Other Sports0 min ago
Insect Bite Update!
Last week I posted a thread about an insect bite on my ankle, I have thanked the ABers who gave me advice in what to do. I did end up going to a doctor and she prescribed Anti-biotics. The thing is while I was there I mentioned to her that I hadn't had a Tetanus Injection since 1992 and that I was overdue, she told me that I was covered and wouldn't need to be vaccinated again. I think that my ankle reacted badly to this insect bite because of not having a recent tetanus jab. I have been on Google this morning and 2 links have contradicted her and say that tetanus injections should be repeated after 10yrs and as I was infected out in the garden where there is iffy soil and bugs I am really concerned. Can anyone please put my mind at ease, I'm probably just over reacting and have nothing to worry about.
Thank you in advance for any feed back. cat woman. :-)
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Current Department of Health guidelines for tetanus state that if you have received 5 vaccinations (the paediatric schedule in this country provides 5) then this should confer lifelong immunity to tetanus, unless you are at increased risk due to travel etc. ( where you may be too far from a source of tetanus immunoglobulin, should you receive a tetanus prone wound)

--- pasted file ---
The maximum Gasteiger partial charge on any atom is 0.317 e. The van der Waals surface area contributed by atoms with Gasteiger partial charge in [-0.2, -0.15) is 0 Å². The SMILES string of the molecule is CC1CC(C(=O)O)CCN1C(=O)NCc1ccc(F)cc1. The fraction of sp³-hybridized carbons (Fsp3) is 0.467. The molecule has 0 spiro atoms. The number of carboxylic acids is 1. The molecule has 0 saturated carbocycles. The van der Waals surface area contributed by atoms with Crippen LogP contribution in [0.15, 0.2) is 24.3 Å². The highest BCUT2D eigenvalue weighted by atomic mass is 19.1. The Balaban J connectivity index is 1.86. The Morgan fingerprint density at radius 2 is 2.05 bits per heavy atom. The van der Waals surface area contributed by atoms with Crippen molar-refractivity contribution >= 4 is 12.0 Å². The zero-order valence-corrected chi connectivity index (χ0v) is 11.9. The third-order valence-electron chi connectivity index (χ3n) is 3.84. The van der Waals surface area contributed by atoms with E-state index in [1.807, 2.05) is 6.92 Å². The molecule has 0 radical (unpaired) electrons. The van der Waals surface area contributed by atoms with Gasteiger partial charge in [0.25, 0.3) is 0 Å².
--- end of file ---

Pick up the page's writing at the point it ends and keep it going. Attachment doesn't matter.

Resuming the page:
With regards to whether tetanus is a potential problem with your insect bite - tetanus is caused by the toxin produced under anaerobic conditions by the bacterium "Clostridium tetani". The bacterium is found everywhere, but especially in soil,dust & human and animal faeces. Transmission is generally by a dirty puncture wound, burn or scratch and the incubation period is 4-21 days.
Generally, insect wounds unless aren't considered to be one of methods of transmission, and tetanus wouldn't really cause the type of problem you have described,so I would hope that you shouldn't have to worry about tetanus on this occasion.
Everytime someone comes into the emergency department with any sort of wound, we always administer a tetanus shot as a precaution.
Everyone above is right, and current guidelines state that no more than 10 years should elapse before receiving a booster, although many people only have the injection when they have presented themselves with an injury.
I wouldnt be worried about it either way, tetanus is easily treated if caught early, and recent studies have shown that only 1 in 6,800,000 contract tetanus over the course of a year!